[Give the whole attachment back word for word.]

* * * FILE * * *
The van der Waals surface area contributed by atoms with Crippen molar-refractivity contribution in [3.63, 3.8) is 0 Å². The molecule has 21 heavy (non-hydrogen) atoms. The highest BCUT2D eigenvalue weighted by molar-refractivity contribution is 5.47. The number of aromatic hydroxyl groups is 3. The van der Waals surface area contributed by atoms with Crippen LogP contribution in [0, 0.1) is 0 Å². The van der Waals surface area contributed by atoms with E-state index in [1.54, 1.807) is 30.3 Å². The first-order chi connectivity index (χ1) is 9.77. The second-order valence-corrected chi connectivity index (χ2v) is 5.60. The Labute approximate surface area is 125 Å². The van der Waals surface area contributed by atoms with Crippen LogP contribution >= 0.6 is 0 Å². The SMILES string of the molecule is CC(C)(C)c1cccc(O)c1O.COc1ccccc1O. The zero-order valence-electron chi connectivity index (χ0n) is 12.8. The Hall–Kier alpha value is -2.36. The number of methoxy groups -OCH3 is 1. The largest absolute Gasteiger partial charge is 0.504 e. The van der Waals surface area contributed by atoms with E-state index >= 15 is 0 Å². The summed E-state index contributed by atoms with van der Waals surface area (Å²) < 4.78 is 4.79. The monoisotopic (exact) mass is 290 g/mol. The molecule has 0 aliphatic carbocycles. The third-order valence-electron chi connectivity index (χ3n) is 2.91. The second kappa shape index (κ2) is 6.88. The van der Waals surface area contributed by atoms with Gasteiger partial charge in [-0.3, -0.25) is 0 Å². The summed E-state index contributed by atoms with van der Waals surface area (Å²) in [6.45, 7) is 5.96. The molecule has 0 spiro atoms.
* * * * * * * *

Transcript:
The van der Waals surface area contributed by atoms with Crippen molar-refractivity contribution in [3.63, 3.8) is 0 Å². The molecule has 21 heavy (non-hydrogen) atoms. The highest BCUT2D eigenvalue weighted by molar-refractivity contribution is 5.47. The number of aromatic hydroxyl groups is 3. The van der Waals surface area contributed by atoms with Crippen LogP contribution in [0, 0.1) is 0 Å². The van der Waals surface area contributed by atoms with E-state index in [1.54, 1.807) is 30.3 Å². The first-order chi connectivity index (χ1) is 9.77. The second-order valence-corrected chi connectivity index (χ2v) is 5.60. The Labute approximate surface area is 125 Å². The van der Waals surface area contributed by atoms with Crippen LogP contribution >= 0.6 is 0 Å². The SMILES string of the molecule is CC(C)(C)c1cccc(O)c1O.COc1ccccc1O. The zero-order valence-electron chi connectivity index (χ0n) is 12.8. The Hall–Kier alpha value is -2.36. The number of methoxy groups -OCH3 is 1. The largest absolute Gasteiger partial charge is 0.504 e. The van der Waals surface area contributed by atoms with E-state index >= 15 is 0 Å². The summed E-state index contributed by atoms with van der Waals surface area (Å²) < 4.78 is 4.79. The monoisotopic (exact) mass is 290 g/mol. The molecule has 0 aliphatic carbocycles. The third-order valence-electron chi connectivity index (χ3n) is 2.91. The second kappa shape index (κ2) is 6.88. The van der Waals surface area contributed by atoms with Gasteiger partial charge in [-0.3, -0.25) is 0 Å². The summed E-state index contributed by atoms with van der Waals surface area (Å²) in [6.45, 7) is 5.96. The molecule has 0 spiro atoms.